Aug 20, 2010, 3:57 PM EDT
I will admit that statistics (and apparently proof-reading) aren’t my strong suit. Back in college, I remember sitting in those large lecture halls in DeBartolo Hall, struggling to work through the thick accent my stats professor had, and between the slide show presentation, the accent, and the 10:40 a.m. start time, I spent more time reading The Observer than trying to absorb everything my TI-83 graphing calculator could do.
But good thing the guys at ClashmoreMike.com are here. Because not only did they do a 2010 season prediction poll, they took next level analysis to the next level.
Since they lost me somewhere between standard deviation and Monte Carlo simulation, I’ll let them explain what it is they did:
The primary goal of this exercise is to move beyond simply estimating
a win-loss record. Selecting the percent confidence in a win on a
game-by-game basis is not only much more accurate, it also allows for
some interesting follow-on analyses.
Examining the schedule on a game-by-game basis also illustrates the
difficulty in going undefeated in a 12-game regular season. Even if the
Irish had a 90 percent chance of winning every game, they would still
only have a 28 percent chance of running the table. A 75 percent chance
of winning each game–close to the mean win confidence of the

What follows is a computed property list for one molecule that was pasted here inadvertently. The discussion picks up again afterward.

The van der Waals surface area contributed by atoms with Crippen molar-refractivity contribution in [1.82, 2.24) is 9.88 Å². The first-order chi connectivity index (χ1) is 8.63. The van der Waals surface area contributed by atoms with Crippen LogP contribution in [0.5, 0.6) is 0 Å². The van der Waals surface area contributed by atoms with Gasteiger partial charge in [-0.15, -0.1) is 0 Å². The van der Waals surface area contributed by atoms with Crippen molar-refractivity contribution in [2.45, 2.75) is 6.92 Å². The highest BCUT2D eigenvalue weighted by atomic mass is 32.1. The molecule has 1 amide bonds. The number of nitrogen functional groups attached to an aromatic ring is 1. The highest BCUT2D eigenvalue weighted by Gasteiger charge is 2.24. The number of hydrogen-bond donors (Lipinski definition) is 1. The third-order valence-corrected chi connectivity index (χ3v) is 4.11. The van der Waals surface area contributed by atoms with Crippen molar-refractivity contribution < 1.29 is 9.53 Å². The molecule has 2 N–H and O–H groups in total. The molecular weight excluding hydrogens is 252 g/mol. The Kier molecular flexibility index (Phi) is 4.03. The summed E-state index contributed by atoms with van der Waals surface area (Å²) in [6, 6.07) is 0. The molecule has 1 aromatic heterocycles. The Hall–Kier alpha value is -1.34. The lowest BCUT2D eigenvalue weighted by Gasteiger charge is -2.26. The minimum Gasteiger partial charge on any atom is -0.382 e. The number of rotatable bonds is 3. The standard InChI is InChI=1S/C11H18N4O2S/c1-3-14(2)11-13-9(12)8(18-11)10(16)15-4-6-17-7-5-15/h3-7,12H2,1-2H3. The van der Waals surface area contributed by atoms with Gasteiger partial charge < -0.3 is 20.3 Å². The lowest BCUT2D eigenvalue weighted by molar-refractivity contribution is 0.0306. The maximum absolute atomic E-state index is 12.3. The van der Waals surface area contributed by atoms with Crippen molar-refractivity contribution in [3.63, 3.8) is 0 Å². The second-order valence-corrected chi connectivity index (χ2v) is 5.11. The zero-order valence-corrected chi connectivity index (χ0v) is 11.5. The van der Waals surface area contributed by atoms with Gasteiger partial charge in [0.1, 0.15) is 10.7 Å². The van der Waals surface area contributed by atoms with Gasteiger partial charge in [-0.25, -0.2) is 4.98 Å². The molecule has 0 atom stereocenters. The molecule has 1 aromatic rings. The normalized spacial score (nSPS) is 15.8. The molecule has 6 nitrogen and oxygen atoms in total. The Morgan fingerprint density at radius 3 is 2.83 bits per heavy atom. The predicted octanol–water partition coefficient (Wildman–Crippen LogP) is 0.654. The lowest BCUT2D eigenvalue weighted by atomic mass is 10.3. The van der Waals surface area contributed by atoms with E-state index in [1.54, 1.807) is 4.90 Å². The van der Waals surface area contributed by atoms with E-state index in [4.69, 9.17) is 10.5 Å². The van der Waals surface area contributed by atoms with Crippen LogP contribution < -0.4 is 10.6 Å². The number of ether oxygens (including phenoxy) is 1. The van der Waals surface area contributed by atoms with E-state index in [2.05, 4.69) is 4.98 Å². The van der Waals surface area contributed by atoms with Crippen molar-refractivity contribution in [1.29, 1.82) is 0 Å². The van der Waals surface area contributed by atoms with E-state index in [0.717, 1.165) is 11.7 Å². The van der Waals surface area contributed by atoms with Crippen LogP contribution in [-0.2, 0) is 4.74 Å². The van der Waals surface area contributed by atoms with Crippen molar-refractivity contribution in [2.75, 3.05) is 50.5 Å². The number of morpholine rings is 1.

voters–translates into only a 3.2 percent chance of going undefeated.
The results below aren’t intended to be an exact 2010 season predictor, the guys at Football Outsiders have the corner on that market. Rather, they are intended to represent the expectations of the Irish fan base.
After polling nearly 1,500 people, Anthony Pilcher found that fans ranked USC, Pittsburgh, Michigan State, Boston College, and Stanford as the five most difficult game on the schedule. Surprising, considering Utah will most likely be the highest-ranked team the Irish face this year.
More interestingly, while the Irish don’t find themselves ranked in the Top 25 of any major preseason polls like they did last year, the fanbase polled has nearly the exact same high expectations for this season as they did last year.
Do yourself a favor and take a look at the interesting statistical work done, as I’m sure I’m doing it a disservice. But if I picked up anything from the research, one thing is evident: While the mainstream media may not expect much out of the Irish, it’s clear that the ND Nation hasn’t lowered its expectations.